Mary Altaffer  /  AP
An employee helps a lone customer at the Evolution store in the Soho neighborhood of Manhattan on Wednesday. Evolution is usually packed this time of year with customers lining outside for a chance to shop. As the transit strike enters its second day, businesses are feeling the impact of fewer shoppers in the city.
updated 12/21/2005 6:46:29 PM ET 2005-12-21T23:46:29

There's one silver lining to the New York City transit strike that has shut down buses and subways, while crippling many businesses. Online retailing — which has enjoyed robust sales this holiday season — is getting a further boost in the season's final days, as New York area shoppers turn to the Internet for last-minute buying.

And there are at least a handful of merchants including jcrew.com and ice.com that are only too willing to help out by serving up free shipping aimed at New York area residents that guarantee arrival before Dec. 25.

For New York retailers, which are struggling with lighter crowds since the strike started Tuesday, "this is definitely a way to recoup lost sales that they feel from the transit strike," said Heather Dougherty, an analyst at Nielsen/NetRatings, an Internet research firm. "Any online retailers would be smart to go after the New York area."

Dougherty said it's hard to gauge the strike's positive effect on online sales, but she believes it's "meaningful."

According to the most recent data from comScore Networks Inc., non-travel online spending during the first 48 days of the holiday season through Dec. 18 totaled $16.34 billion, up 24 percent from the corresponding year-ago period.

Retailers' use of last-minute discounts and free shipping have helped to extend the online shopping season this year. But officials from Toys R Us Inc. and Bluefly.com, an online seller of discounted designer apparel, reported big surges in traffic and sales on Tuesday, which is unusual this late in the period.

Melissa Payner, CEO of Bluefly.com., cited a 60 percent increase in sales on Tuesday, from a year ago.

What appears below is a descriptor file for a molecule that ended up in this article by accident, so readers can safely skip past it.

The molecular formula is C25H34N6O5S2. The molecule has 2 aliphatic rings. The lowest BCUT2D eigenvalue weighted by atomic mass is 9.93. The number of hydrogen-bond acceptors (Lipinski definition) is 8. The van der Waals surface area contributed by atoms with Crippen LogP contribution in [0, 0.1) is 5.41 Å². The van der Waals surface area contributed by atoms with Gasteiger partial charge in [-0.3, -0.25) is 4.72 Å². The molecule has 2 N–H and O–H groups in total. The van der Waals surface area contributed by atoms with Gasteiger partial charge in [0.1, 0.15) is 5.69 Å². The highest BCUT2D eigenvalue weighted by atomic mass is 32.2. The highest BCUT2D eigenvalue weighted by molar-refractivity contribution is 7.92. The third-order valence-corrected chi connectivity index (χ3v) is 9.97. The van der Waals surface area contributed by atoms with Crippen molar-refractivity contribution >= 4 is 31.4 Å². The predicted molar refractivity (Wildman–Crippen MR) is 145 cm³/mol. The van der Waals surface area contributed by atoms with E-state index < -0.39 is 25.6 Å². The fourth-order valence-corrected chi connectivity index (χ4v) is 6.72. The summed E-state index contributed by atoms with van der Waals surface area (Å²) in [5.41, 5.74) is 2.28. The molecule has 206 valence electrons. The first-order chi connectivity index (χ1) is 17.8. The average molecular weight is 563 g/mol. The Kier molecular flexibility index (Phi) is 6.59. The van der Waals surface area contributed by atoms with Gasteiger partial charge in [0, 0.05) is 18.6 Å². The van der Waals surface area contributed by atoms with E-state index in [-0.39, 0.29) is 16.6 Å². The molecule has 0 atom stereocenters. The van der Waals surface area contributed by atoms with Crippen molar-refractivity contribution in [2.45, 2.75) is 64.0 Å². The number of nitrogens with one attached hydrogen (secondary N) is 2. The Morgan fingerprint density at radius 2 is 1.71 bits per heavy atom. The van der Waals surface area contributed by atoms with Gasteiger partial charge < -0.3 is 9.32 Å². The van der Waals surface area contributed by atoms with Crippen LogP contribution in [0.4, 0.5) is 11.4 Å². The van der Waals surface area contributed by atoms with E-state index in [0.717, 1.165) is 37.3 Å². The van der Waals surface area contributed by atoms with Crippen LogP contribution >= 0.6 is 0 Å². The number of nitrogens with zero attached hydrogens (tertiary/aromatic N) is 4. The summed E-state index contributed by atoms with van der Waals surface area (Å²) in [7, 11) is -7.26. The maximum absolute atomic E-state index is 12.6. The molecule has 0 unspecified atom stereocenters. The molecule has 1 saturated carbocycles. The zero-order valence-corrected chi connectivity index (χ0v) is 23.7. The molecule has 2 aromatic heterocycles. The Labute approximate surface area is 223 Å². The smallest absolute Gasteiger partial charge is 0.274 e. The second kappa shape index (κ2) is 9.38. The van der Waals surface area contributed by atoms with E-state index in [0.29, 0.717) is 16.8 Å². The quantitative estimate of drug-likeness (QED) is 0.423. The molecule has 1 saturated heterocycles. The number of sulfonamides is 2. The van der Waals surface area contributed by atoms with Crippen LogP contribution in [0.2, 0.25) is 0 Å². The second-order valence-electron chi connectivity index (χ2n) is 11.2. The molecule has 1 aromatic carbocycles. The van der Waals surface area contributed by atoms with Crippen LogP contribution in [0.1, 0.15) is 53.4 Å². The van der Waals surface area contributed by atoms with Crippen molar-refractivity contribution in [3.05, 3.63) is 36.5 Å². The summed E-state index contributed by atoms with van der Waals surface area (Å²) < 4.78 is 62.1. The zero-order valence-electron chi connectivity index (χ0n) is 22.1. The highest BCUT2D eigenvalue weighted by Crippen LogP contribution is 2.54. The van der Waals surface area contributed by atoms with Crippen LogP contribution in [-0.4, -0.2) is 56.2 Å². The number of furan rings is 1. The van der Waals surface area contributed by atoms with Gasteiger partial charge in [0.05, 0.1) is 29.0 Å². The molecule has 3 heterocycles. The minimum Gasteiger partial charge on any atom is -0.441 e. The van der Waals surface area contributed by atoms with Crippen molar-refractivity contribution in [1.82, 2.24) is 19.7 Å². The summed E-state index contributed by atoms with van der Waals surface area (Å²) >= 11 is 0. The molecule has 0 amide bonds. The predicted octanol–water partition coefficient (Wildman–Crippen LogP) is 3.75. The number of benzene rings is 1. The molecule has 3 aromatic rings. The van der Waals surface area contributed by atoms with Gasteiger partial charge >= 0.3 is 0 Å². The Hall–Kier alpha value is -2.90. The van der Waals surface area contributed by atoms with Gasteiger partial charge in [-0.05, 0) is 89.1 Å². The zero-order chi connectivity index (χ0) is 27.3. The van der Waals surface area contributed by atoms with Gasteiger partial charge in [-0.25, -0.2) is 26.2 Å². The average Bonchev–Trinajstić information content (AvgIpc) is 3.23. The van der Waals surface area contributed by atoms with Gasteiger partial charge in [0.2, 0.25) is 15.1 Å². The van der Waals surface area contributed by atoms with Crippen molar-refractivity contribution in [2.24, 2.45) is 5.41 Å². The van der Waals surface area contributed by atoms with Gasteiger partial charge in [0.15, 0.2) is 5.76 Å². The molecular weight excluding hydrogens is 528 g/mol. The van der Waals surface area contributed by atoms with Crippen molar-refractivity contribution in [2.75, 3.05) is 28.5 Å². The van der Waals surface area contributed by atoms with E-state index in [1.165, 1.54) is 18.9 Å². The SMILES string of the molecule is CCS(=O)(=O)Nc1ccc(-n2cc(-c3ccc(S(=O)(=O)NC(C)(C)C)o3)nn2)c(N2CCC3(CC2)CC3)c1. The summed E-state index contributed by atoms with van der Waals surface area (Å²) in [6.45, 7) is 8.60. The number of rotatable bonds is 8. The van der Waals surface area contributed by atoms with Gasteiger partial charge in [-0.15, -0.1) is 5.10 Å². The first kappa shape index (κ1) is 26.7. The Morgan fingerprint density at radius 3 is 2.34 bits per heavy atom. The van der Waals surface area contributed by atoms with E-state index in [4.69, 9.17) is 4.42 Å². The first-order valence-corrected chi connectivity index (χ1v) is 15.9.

"We have to believe that there was some contribution from the strike," said Payner, adding that the company is still analyzing the data.

Shmuel Gniwisch, CEO of ice.com, a top online jewelry site, reported that buyers from the New York City area represented a 15 percent increase of the overall site's traffic on Tuesday.

The strike is coming at a critical time for retailers — the week before Christmas accounts for about 20 percent of merchants' holiday sales. And with shoppers procrastinating even later this year than a year ago, stores are counting on the last-minute buyers to jam their stores in the final days.

New York's retail emporiums such as Toys R Us, Bloomingdale's and Macy's have kept their doors open, but the lack of mass transportation, has limited where shoppers can shop, resulting in thin crowds.

Among the most affected are Tiffany & Co., whose flagship store accounts for about 10 percent of the company's total sales, according to Adrianne Shapira, a retail analyst at Goldman Sachs & Co.

Besides online shopping, retailers that have a big presence here are also hoping that increased business at their suburban area locations will mitigate the negative impact from the strike. But whether stores will be able to full recoup lost sales remains to be seen.

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